CRITICALLY ENDANGERED

Breeding sanctuary to shore up mountain bongo numbers

Sanctuary is for gradual re-wildering of the captive subspecies back into the wild.

In Summary

• The most colourful African forest antelope, the mountain bongos are critically endangered. 

• Tourism CS Najib Balala presided over the groundbreaking for the construction of the sanctuary at Mount Kenya Safari Club on Monday.

 

A mountain bongo and her calf at the Bongo sanctuary in Mt Kenya
A mountain bongo and her calf at the Bongo sanctuary in Mt Kenya
Image: /KWS
Tourism CS Najib Balala during the groundbreaking for the mountain bongo sanctuary on December 14.
Tourism CS Najib Balala during the groundbreaking for the mountain bongo sanctuary on December 14.
Image: COURTESY

A mountain bongo breeding site is being set up in Laikipia to restore the numbers of the shy and timid creature.

The most colourful African forest antelope, the mountain bongos are critically endangered. 

Tourism CS Najib Balala presided over the groundbreaking for the construction of the sanctuary at Mount Kenya Safari Club on Monday.

Balala said the breeding sanctuary is for gradual re-wildering of the captive mountain bongos back into the wild.

"Safeguarding wildlife resources for current and future generations is one of the agenda for the government today," Balala said.

He said Kenya’s wildlife population is in decline, with an average loss of 68 per cent over the last 40 years.

"There are 33 mammalian, 28 avian and 356 plant species in Kenya under threat," he said.

Balala said the wildlife species population losses are driven by a combination of factors including, climate and land-use changes, habitat loss and fragmentation, poaching, illegal trade, and human-wildlife conflict.

"The mountain bongo is one of the critically endangered subspecies and can only be found here in Kenya. That is why in July last year, we launched the National Mountain Bongo Recovery and Action Plan 2019 – 2023," he said.

The plan prescribes measures to enhance recovery of the species following years of population decline.

"The current population is estimated to be less than 100 individuals in the wild (Aberdare, Mt. Kenya -Ragati, Eburu, and Maasai Mau) and 49 individuals, down from a high of 77 individuals in July 2019, managed under the captive breeding program at Mount Kenya Game Ranch," he said.

He said the breeding programme at Mount Kenya game ranch has been showing positive population growth especially since 2017, with double-digit figures.

However, from January to August 2020, 37 mountain bongo deaths were reported, he said.

Balala said the mortality is the highest and most significant decline over the last seven years. It led to a decline of the bongo population at Mount Kenya Game Ranch to a low of 45 individuals despite 11 births in the same period.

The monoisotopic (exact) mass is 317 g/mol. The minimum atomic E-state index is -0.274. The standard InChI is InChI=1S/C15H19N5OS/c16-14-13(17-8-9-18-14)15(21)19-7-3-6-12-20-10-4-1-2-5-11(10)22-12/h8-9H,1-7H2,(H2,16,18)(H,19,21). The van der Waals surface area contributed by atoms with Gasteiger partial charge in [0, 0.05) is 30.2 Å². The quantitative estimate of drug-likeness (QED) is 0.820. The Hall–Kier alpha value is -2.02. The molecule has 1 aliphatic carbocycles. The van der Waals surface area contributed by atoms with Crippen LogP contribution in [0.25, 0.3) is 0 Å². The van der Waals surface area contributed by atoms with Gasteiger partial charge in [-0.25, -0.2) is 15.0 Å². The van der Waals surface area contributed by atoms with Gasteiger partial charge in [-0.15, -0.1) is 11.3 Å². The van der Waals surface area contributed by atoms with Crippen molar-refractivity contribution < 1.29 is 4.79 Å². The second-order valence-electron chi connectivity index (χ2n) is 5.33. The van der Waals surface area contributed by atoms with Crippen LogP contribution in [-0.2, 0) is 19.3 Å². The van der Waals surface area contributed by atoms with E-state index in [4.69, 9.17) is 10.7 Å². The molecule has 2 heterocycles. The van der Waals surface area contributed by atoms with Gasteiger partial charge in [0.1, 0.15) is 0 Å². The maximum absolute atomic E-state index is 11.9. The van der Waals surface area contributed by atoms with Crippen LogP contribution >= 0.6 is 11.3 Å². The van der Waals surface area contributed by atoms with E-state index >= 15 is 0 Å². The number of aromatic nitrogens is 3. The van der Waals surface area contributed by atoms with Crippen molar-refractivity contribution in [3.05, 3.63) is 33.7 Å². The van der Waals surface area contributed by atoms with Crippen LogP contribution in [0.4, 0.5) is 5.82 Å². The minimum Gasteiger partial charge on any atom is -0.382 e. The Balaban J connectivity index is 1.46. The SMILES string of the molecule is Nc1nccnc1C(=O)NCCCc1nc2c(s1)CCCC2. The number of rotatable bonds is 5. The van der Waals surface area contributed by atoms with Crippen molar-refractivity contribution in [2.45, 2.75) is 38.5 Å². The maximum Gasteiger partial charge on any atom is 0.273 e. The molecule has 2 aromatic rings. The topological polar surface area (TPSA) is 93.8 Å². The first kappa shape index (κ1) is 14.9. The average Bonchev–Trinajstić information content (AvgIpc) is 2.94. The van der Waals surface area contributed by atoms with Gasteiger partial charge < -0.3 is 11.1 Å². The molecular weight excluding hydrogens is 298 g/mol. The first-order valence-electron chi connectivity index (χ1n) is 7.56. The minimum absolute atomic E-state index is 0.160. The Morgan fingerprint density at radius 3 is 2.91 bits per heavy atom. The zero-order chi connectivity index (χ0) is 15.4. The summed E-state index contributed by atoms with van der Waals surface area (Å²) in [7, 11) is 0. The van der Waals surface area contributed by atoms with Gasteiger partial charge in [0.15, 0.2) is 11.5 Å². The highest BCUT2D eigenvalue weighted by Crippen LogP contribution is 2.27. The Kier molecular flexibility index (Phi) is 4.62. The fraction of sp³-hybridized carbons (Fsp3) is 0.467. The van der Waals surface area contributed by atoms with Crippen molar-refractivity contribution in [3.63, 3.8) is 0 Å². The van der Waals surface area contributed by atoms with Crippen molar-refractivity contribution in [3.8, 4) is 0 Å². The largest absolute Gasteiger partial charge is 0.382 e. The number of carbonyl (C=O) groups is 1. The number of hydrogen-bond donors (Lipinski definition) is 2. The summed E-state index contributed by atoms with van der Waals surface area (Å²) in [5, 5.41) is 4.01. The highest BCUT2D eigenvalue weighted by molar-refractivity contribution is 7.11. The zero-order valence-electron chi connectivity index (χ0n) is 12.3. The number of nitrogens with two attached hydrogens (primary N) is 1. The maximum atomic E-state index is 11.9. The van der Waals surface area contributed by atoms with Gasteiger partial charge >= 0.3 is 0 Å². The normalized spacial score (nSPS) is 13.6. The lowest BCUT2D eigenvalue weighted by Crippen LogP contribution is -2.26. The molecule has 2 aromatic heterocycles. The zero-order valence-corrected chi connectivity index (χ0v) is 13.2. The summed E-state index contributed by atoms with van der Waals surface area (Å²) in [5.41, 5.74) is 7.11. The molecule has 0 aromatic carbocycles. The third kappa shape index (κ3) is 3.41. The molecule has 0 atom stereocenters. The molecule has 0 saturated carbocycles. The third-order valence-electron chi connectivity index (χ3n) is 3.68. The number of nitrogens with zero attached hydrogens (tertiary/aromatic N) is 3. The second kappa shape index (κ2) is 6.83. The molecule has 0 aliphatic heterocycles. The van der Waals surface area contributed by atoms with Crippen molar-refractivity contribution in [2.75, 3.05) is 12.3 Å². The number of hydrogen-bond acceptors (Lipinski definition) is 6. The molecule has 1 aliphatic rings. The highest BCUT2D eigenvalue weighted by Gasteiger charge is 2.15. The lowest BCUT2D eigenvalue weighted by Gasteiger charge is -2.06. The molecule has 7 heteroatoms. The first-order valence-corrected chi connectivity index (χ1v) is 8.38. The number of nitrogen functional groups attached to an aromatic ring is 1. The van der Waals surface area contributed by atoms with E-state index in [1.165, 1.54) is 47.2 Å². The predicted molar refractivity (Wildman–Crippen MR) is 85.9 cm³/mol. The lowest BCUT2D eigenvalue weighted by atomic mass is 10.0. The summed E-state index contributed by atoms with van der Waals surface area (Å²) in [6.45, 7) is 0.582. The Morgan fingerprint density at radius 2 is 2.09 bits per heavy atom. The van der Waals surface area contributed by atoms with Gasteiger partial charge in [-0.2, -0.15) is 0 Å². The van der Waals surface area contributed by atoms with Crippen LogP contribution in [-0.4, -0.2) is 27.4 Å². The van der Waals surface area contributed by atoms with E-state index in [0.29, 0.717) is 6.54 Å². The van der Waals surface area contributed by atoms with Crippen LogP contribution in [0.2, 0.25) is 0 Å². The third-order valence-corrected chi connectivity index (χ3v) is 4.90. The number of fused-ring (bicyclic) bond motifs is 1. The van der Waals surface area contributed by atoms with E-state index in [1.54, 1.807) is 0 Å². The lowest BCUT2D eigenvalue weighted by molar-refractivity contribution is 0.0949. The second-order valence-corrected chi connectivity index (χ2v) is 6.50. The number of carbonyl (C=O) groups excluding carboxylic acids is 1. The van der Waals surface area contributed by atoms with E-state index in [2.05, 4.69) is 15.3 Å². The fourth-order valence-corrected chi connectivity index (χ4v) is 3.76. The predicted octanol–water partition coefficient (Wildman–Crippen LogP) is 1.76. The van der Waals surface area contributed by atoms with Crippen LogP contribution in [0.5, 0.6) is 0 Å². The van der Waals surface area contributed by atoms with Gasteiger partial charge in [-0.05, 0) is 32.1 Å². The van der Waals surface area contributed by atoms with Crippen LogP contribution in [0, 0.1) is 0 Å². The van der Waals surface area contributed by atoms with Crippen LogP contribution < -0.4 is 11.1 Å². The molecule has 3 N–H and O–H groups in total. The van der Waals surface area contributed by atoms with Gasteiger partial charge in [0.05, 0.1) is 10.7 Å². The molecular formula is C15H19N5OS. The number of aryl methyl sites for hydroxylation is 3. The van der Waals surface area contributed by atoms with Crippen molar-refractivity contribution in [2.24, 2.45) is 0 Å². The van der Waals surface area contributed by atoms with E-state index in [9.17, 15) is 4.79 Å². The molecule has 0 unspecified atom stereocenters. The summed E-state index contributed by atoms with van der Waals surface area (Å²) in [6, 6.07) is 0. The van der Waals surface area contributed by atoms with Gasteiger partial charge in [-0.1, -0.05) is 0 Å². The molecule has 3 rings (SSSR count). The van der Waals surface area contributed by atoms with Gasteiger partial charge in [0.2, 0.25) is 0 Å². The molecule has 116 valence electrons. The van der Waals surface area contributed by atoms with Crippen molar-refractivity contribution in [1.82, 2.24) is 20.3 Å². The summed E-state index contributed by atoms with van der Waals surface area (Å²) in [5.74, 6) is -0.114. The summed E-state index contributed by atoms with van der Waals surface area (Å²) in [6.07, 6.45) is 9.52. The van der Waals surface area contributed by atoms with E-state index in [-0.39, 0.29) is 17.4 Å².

"The mortalities were as a result of prolonged nutritional and husbandry deficiencies exacerbated by heavy rains and limited space. This made the animals immune-compromised thereby succumbing to opportunistic diseases," he said.

Balala said the KWS management recommended a raft of nutritional, husbandry and health measures to stop the mortalities and spur growth.

"To be able to oversee the implementation of the recommended measures, a resident veterinarian from KWS was temporarily deployed to the sanctuary, as MKGR management embarked on a recruitment process for a resident veterinarian who is expected to report in January 2021," he said.

Laikipia Deputy Governor John Mwaniki and Mt Kenya Wildlife Conservancy Patron Humphrey Kariuki were present.

Balala said the implementation of the recommended measures have borne fruit with five births recorded and only one death in the last three months.

"The population currently stands at 49 individuals, with a total of 10 females at various stages of pregnancy and 11 have been observed mating. It is anticipated that by early 2021 the population will grow to about 60," he said.

Balala said there is need to safeguard other antelope species like hirola in Garissa where 120 individuals are remaining, Roan antelope in Ruma National Park in Homa Bay county with only 12 remaining, Sable antelope in Shimba Hills, Kwale county, with 70 remaining and fewer than 100 bongo antelopes remaining.

In order to address the need for more space, the establishment of Mawingu Sanctuary was approved by the KWS Board of Trustees.

The CS said the ministry is grateful to Environment CS Keriako Tobiko for setting aside land within the Forest Reserve for the Sanctuary.

"This underscores my commitment and that of the government to ensure no species goes into extinction due to decisions which we could have made to secure the species. I want to encourage Mount Kenya Wildlife Conservancy to continue to embrace best practices and engage other experts both locally and internationally to continuously improve on their practices," he said.

He urged the Mount Kenya Wildlife Conservancy to work closely with the recently launched Wildlife Research and Training Institute.

The core mandate of the institution is to undertake research that generates practical scientific information that informs wildlife conservation and management.

The institute also houses a pool of scientists specialised in wildlife research who in collaboration with other scientists across the world, will develop innovative solutions to mitigate the current threats facing wildlife, one of them being extinction.

KFS gave out 800 acres for the bongo sanctuary.

Mwaniki requested the CS to flag off the Nairobi- Nanyuki train to promote domestic tourism and to mark the 100 year’s celebrations of Nanyuki town.